Friday, 29 July 2016

Zan's 2 week update

 Zan's feet haven't changed as dramatically as some horses, mostly because -  since he has been barefoot for some years - he already had a reasonably strong palmar hoof.
He was shod, as you can see, immediately before he arrived but that was a one-off which did not improve his lameness. 

As he already has a good heel first landing it is likely that the lameness is more related to medio-lateral balance than doors-palmar balance.
 If this is the case then I would expect the biggest changes to be in the balance of this foot, which is where the lameness was most evident. 
More on Zan soon...!

Wednesday, 27 July 2016

Becca's first fortnight

Becca has now been here for 2 weeks so time for an update. She came here in remedial shoes and wedges. She is only at the very earliest stages of growing a better foot but I am pleased with how she has done so far.
She still has a lot of improvements to make in her palmar hoof but what I like about this shot is the way the foot looks more stable, particularly when you compare the angle of the hoof walls in shoes.
You can see how under-run her heels are and these are also very flat, shallow feet but that should change over the next few weeks. 

Friday, 22 July 2016

2 and a half weeks

These are Lucy's updated photos since her arrival just over a fortnight ago. I will add her footage once I have uploaded it either later today or over the weekend.  
As is often the case, the most visually dramatic changes are in the solar shots. Bar shoes reduce sole stimulus almost completely so its not surprising that after a relatively short time out of shoes there are big changes. I wouldn't ask Lucy to do miles on tough terrain but she is already perfectly comfortable and capable for short periods.
 This is where most of the development needs to take place and its good to see some improvement already.
 From this angle the foot looks more collapsed at the back...
 ...but the photos from here tell a different story as the palmar hoof is clearly getting stronger. 
I am pleased with the changes Lucy has made so far and her footage is now up here:

Tuesday, 19 July 2016

More new feet

These feet are new but not so new. They belong to Zan who first came here in 2011 with a range of issues, including thin soles, poor medio-lateral balance and under-run heels - a summary of his progress at the time is here:
He went home and did really well over the subsequent years, covering many miles and having many happy times with his owner Sarah.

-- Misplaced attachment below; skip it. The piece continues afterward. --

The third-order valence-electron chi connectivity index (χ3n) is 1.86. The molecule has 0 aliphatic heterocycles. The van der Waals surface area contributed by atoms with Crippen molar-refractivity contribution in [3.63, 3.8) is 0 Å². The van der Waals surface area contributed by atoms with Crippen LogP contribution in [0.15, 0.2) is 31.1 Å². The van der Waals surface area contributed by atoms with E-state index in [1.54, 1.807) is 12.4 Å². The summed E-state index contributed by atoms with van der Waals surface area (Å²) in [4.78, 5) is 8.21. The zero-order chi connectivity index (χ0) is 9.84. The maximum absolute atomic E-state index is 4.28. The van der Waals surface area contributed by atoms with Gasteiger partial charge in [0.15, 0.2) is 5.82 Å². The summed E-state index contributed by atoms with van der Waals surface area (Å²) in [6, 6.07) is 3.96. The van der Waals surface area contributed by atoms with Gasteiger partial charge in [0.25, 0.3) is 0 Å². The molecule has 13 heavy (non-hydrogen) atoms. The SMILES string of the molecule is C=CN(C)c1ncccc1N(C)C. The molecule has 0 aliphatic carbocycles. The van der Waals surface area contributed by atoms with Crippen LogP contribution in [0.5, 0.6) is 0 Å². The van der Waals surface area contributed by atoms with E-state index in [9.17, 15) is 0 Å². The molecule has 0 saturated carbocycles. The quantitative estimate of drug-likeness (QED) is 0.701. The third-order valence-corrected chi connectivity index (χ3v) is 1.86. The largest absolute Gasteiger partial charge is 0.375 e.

Recently, however, he went lame on the RF - which was his problem foot back in 2011 as well. He was briefly shod, to see if shoes led to an improvement in the lameness (they didn't) and then came back down here.
What is great to see is that his feet are very much stronger and healthier than they were when I first met him and his landing is still heel first.
He does however seem to have lost his medio-lateral balance on the RF so that is, I suspect, what is responsible for his recent problem. I will of course post more on Zan over the next couple of weeks.

Friday, 15 July 2016

Shoes as support

These feet belong to new horse Becca who arrived here yesterday. She was put into remedial shoes and wedged pads following a navicular diagnosis and was also given Tildren. 
Although these helped for a few months the lameness returned recently, which is why she has now come here.
The pads and shoes are trying to increase the profile of the back of her foot - giving "support" is the usual description.
The shoes mean her frog receives no direct stimulus and most of the load is taken on the rim of the foot, where the shoe sits. 
Out of the shoes and pads its a weak foot but it should soon be looking a lot healthier. 
I've posted before that I am dubious about shoes providing "support" - They have probably improved Becca's landing in the very short term, as she is landing flat at the moment, but they tend to weaken the palmar hoof at the same time.
By contrast, our objective over the next few weeks will be to rebuild the frog, digital cushion and heels as mush as possible and if we are successful with this then she should regain a better, heel first landing which will be a more long-lasting solution.